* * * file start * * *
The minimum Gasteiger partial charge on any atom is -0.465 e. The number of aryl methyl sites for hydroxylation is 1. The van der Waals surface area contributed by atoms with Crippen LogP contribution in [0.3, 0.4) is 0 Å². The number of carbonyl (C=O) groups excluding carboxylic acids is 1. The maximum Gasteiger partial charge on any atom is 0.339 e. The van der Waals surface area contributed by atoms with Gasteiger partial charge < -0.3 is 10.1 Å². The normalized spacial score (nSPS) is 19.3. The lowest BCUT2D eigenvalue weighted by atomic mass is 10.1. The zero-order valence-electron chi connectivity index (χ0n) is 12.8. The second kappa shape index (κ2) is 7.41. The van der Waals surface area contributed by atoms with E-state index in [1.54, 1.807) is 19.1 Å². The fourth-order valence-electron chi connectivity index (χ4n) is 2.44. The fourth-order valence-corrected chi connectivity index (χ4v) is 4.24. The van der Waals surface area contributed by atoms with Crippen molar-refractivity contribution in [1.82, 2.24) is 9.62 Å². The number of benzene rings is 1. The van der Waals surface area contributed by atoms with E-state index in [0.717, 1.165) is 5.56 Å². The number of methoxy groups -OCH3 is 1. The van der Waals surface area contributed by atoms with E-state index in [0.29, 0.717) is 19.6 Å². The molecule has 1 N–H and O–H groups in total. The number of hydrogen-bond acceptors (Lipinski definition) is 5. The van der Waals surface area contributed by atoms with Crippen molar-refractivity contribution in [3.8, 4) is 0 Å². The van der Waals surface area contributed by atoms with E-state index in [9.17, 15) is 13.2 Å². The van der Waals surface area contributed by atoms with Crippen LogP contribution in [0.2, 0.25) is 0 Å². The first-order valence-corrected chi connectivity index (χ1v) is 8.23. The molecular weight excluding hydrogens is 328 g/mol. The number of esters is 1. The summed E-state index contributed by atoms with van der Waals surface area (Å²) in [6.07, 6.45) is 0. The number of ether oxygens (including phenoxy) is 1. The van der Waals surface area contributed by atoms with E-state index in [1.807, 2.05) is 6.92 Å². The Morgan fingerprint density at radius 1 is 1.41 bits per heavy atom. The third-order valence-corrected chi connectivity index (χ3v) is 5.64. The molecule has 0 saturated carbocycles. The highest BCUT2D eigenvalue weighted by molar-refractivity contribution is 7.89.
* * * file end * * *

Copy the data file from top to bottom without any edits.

The minimum Gasteiger partial charge on any atom is -0.465 e. The number of aryl methyl sites for hydroxylation is 1. The van der Waals surface area contributed by atoms with Crippen LogP contribution in [0.3, 0.4) is 0 Å². The number of carbonyl (C=O) groups excluding carboxylic acids is 1. The maximum Gasteiger partial charge on any atom is 0.339 e. The van der Waals surface area contributed by atoms with Gasteiger partial charge < -0.3 is 10.1 Å². The normalized spacial score (nSPS) is 19.3. The lowest BCUT2D eigenvalue weighted by atomic mass is 10.1. The zero-order valence-electron chi connectivity index (χ0n) is 12.8. The second kappa shape index (κ2) is 7.41. The van der Waals surface area contributed by atoms with E-state index in [1.54, 1.807) is 19.1 Å². The fourth-order valence-electron chi connectivity index (χ4n) is 2.44. The fourth-order valence-corrected chi connectivity index (χ4v) is 4.24. The van der Waals surface area contributed by atoms with Crippen molar-refractivity contribution in [1.82, 2.24) is 9.62 Å². The number of benzene rings is 1. The van der Waals surface area contributed by atoms with E-state index in [0.717, 1.165) is 5.56 Å². The number of methoxy groups -OCH3 is 1. The van der Waals surface area contributed by atoms with E-state index in [0.29, 0.717) is 19.6 Å². The molecule has 1 N–H and O–H groups in total. The number of hydrogen-bond acceptors (Lipinski definition) is 5. The van der Waals surface area contributed by atoms with Crippen molar-refractivity contribution in [3.8, 4) is 0 Å². The van der Waals surface area contributed by atoms with E-state index in [9.17, 15) is 13.2 Å². The van der Waals surface area contributed by atoms with Crippen LogP contribution in [0.2, 0.25) is 0 Å². The first-order valence-corrected chi connectivity index (χ1v) is 8.23. The molecular weight excluding hydrogens is 328 g/mol. The number of esters is 1. The summed E-state index contributed by atoms with van der Waals surface area (Å²) in [6.07, 6.45) is 0. The number of ether oxygens (including phenoxy) is 1. The van der Waals surface area contributed by atoms with E-state index in [1.807, 2.05) is 6.92 Å². The Morgan fingerprint density at radius 1 is 1.41 bits per heavy atom. The third-order valence-corrected chi connectivity index (χ3v) is 5.64. The molecule has 0 saturated carbocycles. The highest BCUT2D eigenvalue weighted by molar-refractivity contribution is 7.89.